Ingredients in Teriyaki Sauce

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Ingredients in Teriyaki Sauce
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Teriyaki is a great way to add flavour and pizazz to almost any dish. Whether it's beef, chicken, pork, seafood, or even a vegetable dish, adding teriyaki sauce can really turn food into a meal. This leads to questions about teriyaki sauce, including what's in it, how it's made, and the difference between store bought and homemade varieties. Learn more about the ingredients in teriyaki sauce and how you can use them to add great flavour to your cooking.

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History

Teriyaki is actually a centuries-old cooking technique from Japan. While westerners may generally think of teriyaki as a sauce, the word actually refers to the method of cooking sliced meat or fish in a thick sweet sauce. According to the New World Encyclopedia, this method first came into use in Japan sometime during the seventeenth century. In Japan, teriyaki is commonly served with fish, which is not as popular in the West. The oldest and most traditional recipes call for only four ingredients: soy sauce, mirin, sake and sugar.

Types

When thinking about the ingredients in teriyaki sauce, it's important to distinguish exactly what kind of sauce you're talking about. Because teriyaki is so flexible, the name has been applied to almost any vaguely Asian sauce that is both sweet and salty. Bottled sauces are very different from those made at home, although they do share many of the same basic ingredients. If you're shopping for a basic teriyaki that only includes traditional ingredients, then look for brands that are imported from Japan. If, on the other hand, you'd like to try a more innovative sauce with other flavours, Western brands may be a great idea and frequently come in more than one variety to give you even further options.

Bottled Sauces

Today, teriyaki is incredibly convenient, as there are dozens of brands of sauce that you can grab and go with in a hurry. However, almost all teriyaki sauces still derive their base from the four simple ingredients that have been in place for hundreds of years. Soy sauce makes up the largest portion of almost all teriyaki, with sugar usually the most common second ingredient. The other two traditional ingredients (sake and mirin) are both types of Japanese rice wine. In many bottled preparations, these ingredients aren't included. Bottled sauces also frequently include other flavours, such as ginger or garlic, and also usually use some form of chemical preservative.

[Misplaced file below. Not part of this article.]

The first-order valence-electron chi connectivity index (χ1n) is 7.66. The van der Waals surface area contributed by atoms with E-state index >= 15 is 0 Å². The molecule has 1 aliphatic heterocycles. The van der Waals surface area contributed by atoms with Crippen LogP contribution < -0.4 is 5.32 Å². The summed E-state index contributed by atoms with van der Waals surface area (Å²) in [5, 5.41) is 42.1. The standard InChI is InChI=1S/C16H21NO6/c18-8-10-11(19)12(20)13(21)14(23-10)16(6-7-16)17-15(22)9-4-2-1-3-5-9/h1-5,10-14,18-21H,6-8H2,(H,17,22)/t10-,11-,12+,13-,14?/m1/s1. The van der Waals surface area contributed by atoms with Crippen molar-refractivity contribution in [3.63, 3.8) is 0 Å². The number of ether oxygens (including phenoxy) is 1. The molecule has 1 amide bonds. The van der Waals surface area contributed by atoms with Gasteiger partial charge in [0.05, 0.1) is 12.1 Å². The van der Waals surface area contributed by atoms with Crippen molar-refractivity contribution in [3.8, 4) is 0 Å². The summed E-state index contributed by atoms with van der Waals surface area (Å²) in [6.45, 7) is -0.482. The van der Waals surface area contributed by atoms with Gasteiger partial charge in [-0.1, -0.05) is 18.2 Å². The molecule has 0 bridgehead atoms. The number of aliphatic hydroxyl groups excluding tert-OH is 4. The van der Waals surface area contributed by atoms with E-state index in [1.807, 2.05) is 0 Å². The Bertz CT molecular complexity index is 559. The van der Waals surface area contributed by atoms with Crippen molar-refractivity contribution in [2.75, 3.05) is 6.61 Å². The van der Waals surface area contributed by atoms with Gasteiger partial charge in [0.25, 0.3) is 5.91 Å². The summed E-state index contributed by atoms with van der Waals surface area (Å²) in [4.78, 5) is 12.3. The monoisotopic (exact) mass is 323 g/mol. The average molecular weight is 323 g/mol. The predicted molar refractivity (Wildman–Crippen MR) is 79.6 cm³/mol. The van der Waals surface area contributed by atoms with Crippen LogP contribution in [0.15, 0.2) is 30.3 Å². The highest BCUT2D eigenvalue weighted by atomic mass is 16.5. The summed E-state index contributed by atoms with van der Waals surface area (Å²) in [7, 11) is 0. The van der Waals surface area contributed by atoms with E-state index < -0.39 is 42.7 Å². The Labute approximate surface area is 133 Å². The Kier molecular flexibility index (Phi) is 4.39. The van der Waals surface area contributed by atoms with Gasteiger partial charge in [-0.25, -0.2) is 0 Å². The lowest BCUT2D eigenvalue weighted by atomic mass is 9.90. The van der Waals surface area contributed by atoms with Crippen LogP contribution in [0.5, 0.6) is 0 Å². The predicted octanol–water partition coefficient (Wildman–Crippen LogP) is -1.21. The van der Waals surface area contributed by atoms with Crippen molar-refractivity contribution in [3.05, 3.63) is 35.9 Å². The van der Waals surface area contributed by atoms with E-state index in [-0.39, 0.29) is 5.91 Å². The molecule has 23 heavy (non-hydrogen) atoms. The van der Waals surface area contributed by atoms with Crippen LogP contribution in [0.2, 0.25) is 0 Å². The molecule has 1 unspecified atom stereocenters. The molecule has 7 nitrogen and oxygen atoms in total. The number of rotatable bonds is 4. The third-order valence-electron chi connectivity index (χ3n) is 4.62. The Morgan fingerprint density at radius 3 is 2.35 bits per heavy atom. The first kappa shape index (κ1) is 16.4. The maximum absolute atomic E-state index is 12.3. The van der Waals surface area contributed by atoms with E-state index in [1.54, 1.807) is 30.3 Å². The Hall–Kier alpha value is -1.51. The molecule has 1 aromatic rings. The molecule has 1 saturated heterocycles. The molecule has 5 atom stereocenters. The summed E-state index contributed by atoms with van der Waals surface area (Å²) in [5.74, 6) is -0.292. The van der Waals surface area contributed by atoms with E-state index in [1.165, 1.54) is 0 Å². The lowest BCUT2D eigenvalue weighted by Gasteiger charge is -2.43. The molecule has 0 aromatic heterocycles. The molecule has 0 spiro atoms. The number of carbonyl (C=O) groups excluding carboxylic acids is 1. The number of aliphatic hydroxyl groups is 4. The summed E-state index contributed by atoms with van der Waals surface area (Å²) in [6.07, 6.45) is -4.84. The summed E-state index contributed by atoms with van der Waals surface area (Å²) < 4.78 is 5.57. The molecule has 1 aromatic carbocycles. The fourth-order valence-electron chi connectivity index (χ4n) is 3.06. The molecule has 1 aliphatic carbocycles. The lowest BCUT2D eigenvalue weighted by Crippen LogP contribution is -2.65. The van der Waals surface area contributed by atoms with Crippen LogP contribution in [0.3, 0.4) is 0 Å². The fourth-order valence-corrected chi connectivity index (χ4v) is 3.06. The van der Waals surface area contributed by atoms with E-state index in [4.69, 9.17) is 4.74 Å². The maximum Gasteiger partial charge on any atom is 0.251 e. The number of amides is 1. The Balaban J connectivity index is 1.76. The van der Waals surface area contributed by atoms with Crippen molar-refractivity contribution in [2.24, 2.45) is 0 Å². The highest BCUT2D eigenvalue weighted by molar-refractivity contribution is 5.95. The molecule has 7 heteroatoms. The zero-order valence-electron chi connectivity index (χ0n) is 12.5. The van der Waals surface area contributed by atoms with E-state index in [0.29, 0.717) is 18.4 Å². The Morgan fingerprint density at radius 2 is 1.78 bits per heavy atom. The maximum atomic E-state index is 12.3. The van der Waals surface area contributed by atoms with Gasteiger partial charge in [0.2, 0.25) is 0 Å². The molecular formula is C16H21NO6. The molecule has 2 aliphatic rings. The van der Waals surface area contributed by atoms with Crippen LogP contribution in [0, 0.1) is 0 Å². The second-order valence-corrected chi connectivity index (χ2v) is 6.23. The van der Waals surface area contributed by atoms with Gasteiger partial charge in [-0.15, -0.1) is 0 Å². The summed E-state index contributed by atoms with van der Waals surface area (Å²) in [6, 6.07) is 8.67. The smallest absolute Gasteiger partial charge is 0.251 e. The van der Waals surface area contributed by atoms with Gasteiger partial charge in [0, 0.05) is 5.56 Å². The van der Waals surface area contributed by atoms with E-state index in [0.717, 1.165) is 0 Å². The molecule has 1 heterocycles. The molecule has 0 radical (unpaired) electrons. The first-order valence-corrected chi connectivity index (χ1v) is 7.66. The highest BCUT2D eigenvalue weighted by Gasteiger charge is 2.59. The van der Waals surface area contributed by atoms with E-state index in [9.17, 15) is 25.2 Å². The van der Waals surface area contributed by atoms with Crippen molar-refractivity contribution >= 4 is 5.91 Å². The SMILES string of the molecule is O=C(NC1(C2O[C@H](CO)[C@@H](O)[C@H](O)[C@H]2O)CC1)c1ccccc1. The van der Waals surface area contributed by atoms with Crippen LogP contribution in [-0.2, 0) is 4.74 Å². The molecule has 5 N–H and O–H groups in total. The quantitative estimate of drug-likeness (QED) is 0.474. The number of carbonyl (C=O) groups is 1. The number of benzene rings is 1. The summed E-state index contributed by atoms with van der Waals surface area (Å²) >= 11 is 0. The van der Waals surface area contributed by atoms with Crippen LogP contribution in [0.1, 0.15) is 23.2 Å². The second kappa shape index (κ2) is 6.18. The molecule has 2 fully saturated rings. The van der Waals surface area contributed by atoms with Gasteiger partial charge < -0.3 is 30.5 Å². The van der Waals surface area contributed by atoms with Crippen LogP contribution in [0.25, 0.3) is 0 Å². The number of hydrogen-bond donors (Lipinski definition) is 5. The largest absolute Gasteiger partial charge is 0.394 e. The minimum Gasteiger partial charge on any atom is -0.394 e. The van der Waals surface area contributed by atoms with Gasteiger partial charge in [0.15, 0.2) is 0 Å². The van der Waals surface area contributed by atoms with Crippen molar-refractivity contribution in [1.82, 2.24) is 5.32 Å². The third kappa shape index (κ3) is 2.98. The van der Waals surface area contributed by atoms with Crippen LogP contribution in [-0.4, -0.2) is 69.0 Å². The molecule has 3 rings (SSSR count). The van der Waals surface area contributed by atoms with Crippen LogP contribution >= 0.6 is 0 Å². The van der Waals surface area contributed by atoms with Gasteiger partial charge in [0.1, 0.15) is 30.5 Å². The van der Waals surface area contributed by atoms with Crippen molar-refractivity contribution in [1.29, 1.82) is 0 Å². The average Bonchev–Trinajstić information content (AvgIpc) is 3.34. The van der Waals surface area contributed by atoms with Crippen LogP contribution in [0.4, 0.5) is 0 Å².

Homemade Teriyaki

What many people might not realise is that teriyaki is actually really easy to make at home. All you need to do is whisk together ½ cup sugar, ½ cup soy sauce, and 3 tablespoons mirin (or other sweet white wine), cook the mixture until slightly thickened, and then use just as you would a pre-made sauce. If you like, you can also include 2 tsp cornstarch (to make thickening quicker and easier), red pepper flakes, ginger, garlic, sesame seed and oil and really almost anything else you'd like. Simply whisk in these additional ingredients, and you can make your own teriyaki.

Cooking with Teriyaki

Now that you have teriyaki sauce, whether handmade or store bought, you're ready to use it. The most common way to do so is to add the sweet sauce during the last few minutes of cooking. Cover your dish lightly in the sauce, and be sure to spoon sauce over any larger portions. Be sure to watch carefully and stir diligently, as the high sugar content in teriyaki means it can burn easily. Your dish is ready when the sauce is glossy and coats the other ingredients. If you want even more teriyaki flavour, you can also use the sauce as a marinade, allowing meat to absorb its flavour from between 1 and 24 hours

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